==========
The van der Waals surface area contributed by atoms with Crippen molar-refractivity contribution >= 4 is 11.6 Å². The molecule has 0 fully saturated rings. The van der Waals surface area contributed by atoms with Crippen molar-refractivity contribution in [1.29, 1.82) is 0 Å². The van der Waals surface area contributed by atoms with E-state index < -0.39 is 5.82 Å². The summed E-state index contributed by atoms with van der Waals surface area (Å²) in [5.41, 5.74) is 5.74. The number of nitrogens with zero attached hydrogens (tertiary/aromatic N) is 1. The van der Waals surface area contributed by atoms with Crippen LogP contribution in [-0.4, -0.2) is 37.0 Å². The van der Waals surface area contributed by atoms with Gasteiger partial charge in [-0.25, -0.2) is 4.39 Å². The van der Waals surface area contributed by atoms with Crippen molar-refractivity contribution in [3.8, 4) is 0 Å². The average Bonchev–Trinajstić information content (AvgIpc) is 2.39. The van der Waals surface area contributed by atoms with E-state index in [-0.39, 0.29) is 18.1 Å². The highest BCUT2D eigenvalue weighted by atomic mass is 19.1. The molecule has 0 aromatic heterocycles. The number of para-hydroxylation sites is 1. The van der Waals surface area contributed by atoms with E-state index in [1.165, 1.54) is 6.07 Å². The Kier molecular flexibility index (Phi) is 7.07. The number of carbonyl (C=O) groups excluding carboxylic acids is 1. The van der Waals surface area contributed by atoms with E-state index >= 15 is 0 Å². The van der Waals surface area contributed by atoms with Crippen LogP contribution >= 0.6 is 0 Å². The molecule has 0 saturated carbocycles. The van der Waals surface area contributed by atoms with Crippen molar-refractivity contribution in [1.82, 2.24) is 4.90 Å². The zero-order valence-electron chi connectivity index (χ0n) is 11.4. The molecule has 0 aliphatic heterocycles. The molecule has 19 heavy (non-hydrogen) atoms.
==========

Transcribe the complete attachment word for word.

The van der Waals surface area contributed by atoms with Crippen molar-refractivity contribution >= 4 is 11.6 Å². The molecule has 0 fully saturated rings. The van der Waals surface area contributed by atoms with Crippen molar-refractivity contribution in [1.29, 1.82) is 0 Å². The van der Waals surface area contributed by atoms with E-state index < -0.39 is 5.82 Å². The summed E-state index contributed by atoms with van der Waals surface area (Å²) in [5.41, 5.74) is 5.74. The number of nitrogens with zero attached hydrogens (tertiary/aromatic N) is 1. The van der Waals surface area contributed by atoms with Crippen LogP contribution in [-0.4, -0.2) is 37.0 Å². The van der Waals surface area contributed by atoms with Gasteiger partial charge in [-0.25, -0.2) is 4.39 Å². The van der Waals surface area contributed by atoms with Crippen molar-refractivity contribution in [3.8, 4) is 0 Å². The average Bonchev–Trinajstić information content (AvgIpc) is 2.39. The van der Waals surface area contributed by atoms with E-state index in [-0.39, 0.29) is 18.1 Å². The highest BCUT2D eigenvalue weighted by atomic mass is 19.1. The molecule has 0 aromatic heterocycles. The number of para-hydroxylation sites is 1. The van der Waals surface area contributed by atoms with E-state index in [1.165, 1.54) is 6.07 Å². The Kier molecular flexibility index (Phi) is 7.07. The number of carbonyl (C=O) groups excluding carboxylic acids is 1. The van der Waals surface area contributed by atoms with E-state index >= 15 is 0 Å². The van der Waals surface area contributed by atoms with Crippen LogP contribution >= 0.6 is 0 Å². The molecule has 0 saturated carbocycles. The van der Waals surface area contributed by atoms with Crippen molar-refractivity contribution in [1.82, 2.24) is 4.90 Å². The zero-order valence-electron chi connectivity index (χ0n) is 11.4. The molecule has 0 aliphatic heterocycles. The molecule has 19 heavy (non-hydrogen) atoms.